If you like your vet in every other way, don't change. When Joie was still in school and we had multiple dogs... I had a good job and made reasonable money, but paying for 3-5 dogs' vet care was a lot. I called our vet one day and asked if he was willing to do a "value meal".tke0398 said:Kristie. Thanks for all the input. We may be agreeing violently in a twisted sick sort of way. LOL
I think your quote says exactly what I'm struggling with... "Tell her you're on a budget and do you really need it, are there any other options?"
I guess my question is, why should a client have to ask for other options? Why can't all the options be presented at one time so the customer can make an educated decision? The awful truth is a lot of people are just too shy to ask questions for fear of looking stupid.
I have no problem with selling. I do have a problem when I'm not being presented all the options. “Buyer beware” is a tough pill to swallow for me in a situation like this. With most products I can do infinite research on the internet to find answers. I don’t have the resources (my way of saying I’m poor) to go from vet to vet in Charlotte racking up vet bills.
What I would say is and what I EVEN SAY NOW!!!! is....
I will spend the money on whatever my dog needs even if I have to sell a kidney. If you (the vet) think i really NEED this service or product RIGHT NOW to keep my dog in good health, I will buy it. If not, what are the alternatives or can we wait it out?
For example... One of my client dogs (there's a post on this about 18+ months ago) had what appeared to be a neurological or orthopedic injury around his neck or shoulders. It would go from mild to VERY severe (he couldn't even get in position to poop properly and certainly couldn't put his head down to a food bowl -- VERY painful). We took him to an ortho specialist...
The doctor examined him (palpated him all over, watched his gait, watched him attempt to retrieve a tennis ball, which he did but painfully) and said it could be about 1000 things. The choices were.... I believe.... Lots of x-rays, cat scans, dye sublimations (or whatever they're called) and maybe even invasive surgery... Starting at $1500. OR try a round of doxycycline in case it's something tickborne. that was about $20.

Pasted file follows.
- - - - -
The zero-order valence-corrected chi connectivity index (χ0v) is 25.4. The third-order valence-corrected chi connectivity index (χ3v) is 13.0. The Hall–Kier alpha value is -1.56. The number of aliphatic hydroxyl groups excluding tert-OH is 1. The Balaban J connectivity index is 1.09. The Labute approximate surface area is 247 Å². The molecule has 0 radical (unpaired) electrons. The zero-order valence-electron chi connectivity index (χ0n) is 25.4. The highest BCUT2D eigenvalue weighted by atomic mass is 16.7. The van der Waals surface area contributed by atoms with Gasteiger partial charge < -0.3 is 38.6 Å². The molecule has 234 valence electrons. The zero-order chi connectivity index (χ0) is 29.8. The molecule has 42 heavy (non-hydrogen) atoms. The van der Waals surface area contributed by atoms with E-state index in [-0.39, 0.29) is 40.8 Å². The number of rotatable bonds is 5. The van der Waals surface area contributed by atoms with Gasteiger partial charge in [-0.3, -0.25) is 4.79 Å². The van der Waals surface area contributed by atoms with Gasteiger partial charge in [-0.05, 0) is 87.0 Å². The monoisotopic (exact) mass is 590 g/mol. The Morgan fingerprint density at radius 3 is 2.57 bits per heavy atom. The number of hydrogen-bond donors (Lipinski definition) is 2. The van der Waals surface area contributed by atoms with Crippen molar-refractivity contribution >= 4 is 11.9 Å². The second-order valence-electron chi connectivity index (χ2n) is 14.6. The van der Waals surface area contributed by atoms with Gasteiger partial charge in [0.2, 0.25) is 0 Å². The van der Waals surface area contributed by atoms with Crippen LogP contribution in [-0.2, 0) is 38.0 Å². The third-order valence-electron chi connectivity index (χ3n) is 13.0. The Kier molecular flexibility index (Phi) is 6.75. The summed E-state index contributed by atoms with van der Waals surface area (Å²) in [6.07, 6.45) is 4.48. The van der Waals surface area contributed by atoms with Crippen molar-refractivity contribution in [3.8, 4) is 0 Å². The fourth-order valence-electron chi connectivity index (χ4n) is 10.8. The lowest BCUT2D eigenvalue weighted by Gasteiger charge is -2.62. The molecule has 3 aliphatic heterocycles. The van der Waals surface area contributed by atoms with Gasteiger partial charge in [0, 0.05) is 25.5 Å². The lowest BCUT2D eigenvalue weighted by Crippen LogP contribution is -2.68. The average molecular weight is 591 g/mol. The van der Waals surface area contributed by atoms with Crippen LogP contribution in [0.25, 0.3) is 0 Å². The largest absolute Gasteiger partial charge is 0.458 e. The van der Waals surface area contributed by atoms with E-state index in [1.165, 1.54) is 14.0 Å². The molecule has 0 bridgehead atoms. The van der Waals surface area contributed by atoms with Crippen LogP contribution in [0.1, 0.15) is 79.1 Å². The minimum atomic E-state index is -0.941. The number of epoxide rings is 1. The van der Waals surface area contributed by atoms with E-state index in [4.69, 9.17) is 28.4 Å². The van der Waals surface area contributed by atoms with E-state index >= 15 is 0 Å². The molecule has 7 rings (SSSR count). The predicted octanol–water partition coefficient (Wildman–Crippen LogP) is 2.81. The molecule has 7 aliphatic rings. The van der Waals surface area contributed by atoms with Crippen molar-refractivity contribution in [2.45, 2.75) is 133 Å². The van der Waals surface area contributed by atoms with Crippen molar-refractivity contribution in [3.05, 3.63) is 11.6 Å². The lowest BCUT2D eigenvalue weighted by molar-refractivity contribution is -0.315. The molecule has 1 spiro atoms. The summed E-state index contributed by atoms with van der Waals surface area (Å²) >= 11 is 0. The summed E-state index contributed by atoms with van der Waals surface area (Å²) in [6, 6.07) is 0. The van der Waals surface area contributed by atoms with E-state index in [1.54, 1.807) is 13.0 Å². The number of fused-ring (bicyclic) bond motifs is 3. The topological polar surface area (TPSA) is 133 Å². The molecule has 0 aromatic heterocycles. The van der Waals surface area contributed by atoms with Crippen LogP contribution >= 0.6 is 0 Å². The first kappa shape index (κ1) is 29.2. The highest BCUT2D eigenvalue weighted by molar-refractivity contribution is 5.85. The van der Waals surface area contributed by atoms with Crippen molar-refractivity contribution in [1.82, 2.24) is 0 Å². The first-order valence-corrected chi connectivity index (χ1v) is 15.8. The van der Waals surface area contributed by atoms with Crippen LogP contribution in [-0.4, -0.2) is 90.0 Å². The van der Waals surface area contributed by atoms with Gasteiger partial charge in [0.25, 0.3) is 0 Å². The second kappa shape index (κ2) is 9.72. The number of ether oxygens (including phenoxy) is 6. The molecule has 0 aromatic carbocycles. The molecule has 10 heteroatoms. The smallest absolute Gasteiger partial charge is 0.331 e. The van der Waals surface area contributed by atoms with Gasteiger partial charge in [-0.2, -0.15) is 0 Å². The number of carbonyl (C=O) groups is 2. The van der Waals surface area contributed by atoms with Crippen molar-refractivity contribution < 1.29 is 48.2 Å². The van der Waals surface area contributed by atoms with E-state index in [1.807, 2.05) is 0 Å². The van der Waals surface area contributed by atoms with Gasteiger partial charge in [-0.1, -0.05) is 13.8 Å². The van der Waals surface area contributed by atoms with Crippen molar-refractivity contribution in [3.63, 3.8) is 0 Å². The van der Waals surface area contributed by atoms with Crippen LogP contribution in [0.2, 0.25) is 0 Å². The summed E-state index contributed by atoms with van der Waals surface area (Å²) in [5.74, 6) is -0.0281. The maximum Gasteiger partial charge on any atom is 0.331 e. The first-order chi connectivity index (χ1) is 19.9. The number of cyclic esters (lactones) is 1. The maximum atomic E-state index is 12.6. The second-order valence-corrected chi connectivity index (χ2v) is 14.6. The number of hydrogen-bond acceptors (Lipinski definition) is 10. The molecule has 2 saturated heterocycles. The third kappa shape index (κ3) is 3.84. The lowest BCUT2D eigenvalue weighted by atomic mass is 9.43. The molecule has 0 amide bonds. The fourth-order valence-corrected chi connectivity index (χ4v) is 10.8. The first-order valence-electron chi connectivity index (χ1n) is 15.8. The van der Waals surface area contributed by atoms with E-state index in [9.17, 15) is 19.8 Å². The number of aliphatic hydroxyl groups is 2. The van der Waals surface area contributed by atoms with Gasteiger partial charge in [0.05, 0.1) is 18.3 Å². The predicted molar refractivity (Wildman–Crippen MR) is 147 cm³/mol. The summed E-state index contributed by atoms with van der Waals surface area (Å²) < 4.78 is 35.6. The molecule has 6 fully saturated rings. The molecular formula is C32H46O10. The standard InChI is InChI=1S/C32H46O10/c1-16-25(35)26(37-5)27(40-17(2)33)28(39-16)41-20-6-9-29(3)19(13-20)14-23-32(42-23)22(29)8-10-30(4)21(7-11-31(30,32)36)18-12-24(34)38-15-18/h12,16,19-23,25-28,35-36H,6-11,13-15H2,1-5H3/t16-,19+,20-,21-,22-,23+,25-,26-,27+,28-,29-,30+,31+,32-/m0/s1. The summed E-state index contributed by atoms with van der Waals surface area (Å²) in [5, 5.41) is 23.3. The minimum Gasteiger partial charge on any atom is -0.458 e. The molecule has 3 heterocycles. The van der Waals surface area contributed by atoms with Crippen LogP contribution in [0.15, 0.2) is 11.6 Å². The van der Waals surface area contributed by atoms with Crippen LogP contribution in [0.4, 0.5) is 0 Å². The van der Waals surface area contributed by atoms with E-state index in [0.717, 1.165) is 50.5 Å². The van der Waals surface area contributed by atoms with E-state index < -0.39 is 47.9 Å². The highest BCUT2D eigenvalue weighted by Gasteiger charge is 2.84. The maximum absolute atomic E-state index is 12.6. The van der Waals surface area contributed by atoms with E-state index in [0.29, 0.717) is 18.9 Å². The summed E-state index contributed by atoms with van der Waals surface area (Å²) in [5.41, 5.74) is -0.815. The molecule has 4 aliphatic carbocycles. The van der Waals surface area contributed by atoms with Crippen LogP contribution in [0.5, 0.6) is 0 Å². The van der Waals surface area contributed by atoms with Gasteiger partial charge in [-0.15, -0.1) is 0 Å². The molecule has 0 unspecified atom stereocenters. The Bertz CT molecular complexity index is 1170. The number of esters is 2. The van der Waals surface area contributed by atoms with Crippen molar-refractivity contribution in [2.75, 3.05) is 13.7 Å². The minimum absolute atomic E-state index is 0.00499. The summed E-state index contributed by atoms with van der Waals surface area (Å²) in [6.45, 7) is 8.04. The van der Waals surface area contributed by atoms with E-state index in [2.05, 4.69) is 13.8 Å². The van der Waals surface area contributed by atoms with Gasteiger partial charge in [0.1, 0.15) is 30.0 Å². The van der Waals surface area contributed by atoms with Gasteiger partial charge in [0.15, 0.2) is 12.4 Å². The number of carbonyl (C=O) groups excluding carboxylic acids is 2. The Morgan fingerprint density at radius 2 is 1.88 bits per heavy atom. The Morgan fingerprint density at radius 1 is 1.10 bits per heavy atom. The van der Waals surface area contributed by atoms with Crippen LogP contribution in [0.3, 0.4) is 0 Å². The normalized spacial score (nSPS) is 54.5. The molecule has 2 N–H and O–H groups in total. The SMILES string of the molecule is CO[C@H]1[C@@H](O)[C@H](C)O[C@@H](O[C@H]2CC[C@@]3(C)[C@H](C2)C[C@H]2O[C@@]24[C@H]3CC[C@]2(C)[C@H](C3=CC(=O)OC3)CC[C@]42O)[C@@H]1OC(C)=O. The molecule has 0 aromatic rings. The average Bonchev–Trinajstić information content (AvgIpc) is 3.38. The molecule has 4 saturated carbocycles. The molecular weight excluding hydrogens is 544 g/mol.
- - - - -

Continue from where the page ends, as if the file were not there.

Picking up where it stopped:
We asked if he felt that doing the doxy for "x" weeks (can't remember) would possibly make any injury worse or whatever. Basically, by doing doxy did the doc think we might be doing the dog a disservice. The answer was no.
We did the doxy, the dog was fine... Never went back.
Vets don't keep neosporin on hand or dispense it normally. I really don't feel that she was trying to gouge you. I DO feel like she was trying to sell you stuff, but it was legitimate... But she's SUPPOSED to sell you stuff to TAKE CARE of your dog.
If you felt any of it was done with bad intentions, I'd be pissed. I took a client dog to their own vet -- which I will NEVER do again. I wondered why the client (out of town) was hesitant for me to take the dog (chronic ear infection, ear was closed, I didn't feel comfortable boarding the dog without care). I took the dog in and walked out with a TWO HUNDRED dollar bill, which I thought was absolutely ridiculous for ear meds. I will never do that again. I do feel that if vets are going to charge exorbitantly (and hey, charge what the market will bear, but don't be ridiculous) they may prevent their clients from coming back for what their dogs need for fear of the invoice they're going to get at the end.
Anyway, I digress... I hope you aren't too mad at your vet and I'm glad that you presented the fact that she said the ears weren't "too bad", etc. etc. The stuff she mentioned is stuff you need to take care of. At least she brought it to your attention.